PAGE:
I don’t much like Hamas, nor do I like the Muslim Brotherhood, its parent organization. As readers of The Dreyfuss Report know, I consider both organizations to be reactionary, and I’m distressed by the fact that Palestinians—who are among the Arab world’s most sophisticated and educated populations—would support Hamas, whose leaders are Islamists and religious fundamentalists.
But Hamas as the Palestinian Al Qaeda? Spare me.
Prime Minister Netanyahu of Israel says: “Israel will not negotiate with a Palestinian government backed by the Palestinian version of Al Qaeda.” That, of course, is utter nonsense. Whereas Al Qaeda is a nihilistic terrorist group whose philosophy is to strike at the United States and other Western targets that it considers enemies of its plan to create a global Islamic caliphate, Hamas is an Islamist organization, nationalist in outlook, whose focus is liberating Palestine from Zionism, and which has never conducted terrorist or military attacks against enemies other than Israel.
Egypt, which for years joined Israel in isolating and blockading Hamas’s stronghold in Gaza, will this week reopen the Egypt-Gaza border at Rafah crossing, allowing goods and people to travel freely back and forth. No doubt Egyptian security forces will regulate border traffic and will try to prevent weapons and ammunition from reaching Hamas, but the Egyptian decision will make it easier not only for Gaza to rebuild its shattered infrastructure but it will undoubtedly allow Hamas easier access to military supplies, too. Still, it’s a sign that Egypt’s anti-Mubarak revolt, though far from complete, has caused a seismic shift in Egyptian foreign policy. Not only is Egypt opening the door to Hamas—which was a key plank in the accord that allowed Hamas and Fatah, the traditional leader of the Palestine National Authority and the PLO, to strike an accord—but Egypt, too, is planning to exchange diplomatic envoys with Iran. (Until now, the United States, Israel and Egypt were virtually alone in not having diplomatic ties with Iran.)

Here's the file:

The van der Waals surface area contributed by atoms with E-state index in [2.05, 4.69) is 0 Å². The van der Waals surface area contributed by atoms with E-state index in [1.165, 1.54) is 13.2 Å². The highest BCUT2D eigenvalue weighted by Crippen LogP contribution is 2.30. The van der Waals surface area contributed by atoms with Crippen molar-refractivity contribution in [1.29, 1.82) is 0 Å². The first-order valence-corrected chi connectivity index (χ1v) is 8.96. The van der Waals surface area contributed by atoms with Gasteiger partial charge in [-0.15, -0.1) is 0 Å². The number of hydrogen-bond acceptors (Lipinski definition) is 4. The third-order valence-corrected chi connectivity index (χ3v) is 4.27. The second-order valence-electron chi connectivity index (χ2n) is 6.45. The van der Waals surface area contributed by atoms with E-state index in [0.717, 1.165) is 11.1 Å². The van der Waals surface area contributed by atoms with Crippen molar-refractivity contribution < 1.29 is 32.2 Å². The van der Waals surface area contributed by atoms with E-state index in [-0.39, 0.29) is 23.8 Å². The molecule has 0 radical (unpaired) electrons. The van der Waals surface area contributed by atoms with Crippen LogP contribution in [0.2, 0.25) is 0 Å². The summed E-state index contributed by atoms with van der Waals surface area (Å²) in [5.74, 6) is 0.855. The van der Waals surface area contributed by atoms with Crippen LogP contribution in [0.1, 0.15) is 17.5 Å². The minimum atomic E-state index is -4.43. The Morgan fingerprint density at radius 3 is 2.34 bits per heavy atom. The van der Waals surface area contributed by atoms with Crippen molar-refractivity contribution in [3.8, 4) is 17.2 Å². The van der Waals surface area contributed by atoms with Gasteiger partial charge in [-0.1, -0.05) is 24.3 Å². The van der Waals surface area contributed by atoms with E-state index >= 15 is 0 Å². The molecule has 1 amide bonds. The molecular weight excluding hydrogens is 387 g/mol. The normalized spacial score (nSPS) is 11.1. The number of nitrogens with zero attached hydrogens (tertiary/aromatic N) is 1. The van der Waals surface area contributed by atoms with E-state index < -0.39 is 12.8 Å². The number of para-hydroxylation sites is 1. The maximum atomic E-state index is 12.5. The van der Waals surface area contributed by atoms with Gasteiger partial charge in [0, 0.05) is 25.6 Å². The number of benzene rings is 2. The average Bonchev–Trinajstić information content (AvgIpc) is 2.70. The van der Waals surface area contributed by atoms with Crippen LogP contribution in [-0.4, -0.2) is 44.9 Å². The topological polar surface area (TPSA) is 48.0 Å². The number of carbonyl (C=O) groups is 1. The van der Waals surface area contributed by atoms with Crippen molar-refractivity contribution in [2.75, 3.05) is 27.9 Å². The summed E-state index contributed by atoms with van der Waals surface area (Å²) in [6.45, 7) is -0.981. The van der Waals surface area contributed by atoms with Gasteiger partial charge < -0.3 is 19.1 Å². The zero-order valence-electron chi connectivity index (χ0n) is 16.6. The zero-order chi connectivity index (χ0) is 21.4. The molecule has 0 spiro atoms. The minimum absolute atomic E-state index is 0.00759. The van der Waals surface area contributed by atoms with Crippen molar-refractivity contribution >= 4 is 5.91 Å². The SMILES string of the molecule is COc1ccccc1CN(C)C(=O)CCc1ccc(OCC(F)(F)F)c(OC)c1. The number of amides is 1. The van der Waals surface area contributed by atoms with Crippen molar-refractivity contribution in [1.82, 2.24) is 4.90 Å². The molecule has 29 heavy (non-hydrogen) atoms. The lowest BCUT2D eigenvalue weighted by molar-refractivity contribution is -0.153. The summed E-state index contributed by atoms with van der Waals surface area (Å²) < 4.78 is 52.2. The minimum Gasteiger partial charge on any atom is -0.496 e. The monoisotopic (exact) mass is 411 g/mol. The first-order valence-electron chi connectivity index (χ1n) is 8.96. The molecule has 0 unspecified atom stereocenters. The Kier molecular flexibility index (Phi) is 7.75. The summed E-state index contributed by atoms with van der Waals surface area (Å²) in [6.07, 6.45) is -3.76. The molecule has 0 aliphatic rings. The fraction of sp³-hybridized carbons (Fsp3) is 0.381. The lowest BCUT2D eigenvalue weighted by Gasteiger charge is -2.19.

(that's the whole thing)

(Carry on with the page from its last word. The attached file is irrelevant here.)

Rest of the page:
Last week, President Obama called for stepped-up US aid to Egypt, but Cairo’s friendliness to Hamas has sparked sputtering outrage from pro-Israel militants in Congress. Both right-wing Republicans and pro-Israel Democrats are making noises about cutting off or reducing both economic and military aid to Egypt. Reports Josh Rogin of The Cable in the Washington Post:
The chairman of the House Appropriations state and foreign operations subcommittee, Rep. Kay Granger (R-Tex.), and the panel’s ranking Democrat, Nita Lowey (N.Y.), spoke at a Monday afternoon panel at the AIPAC policy conference in Washington. Asked by The Cable if they supported Obama’s new aid initiative to Egypt, especially if the Muslim Brotherhood has a large presence in the government, Granger said: “The answer for me is no. I don’t approve of it.” The crowd erupted in applause….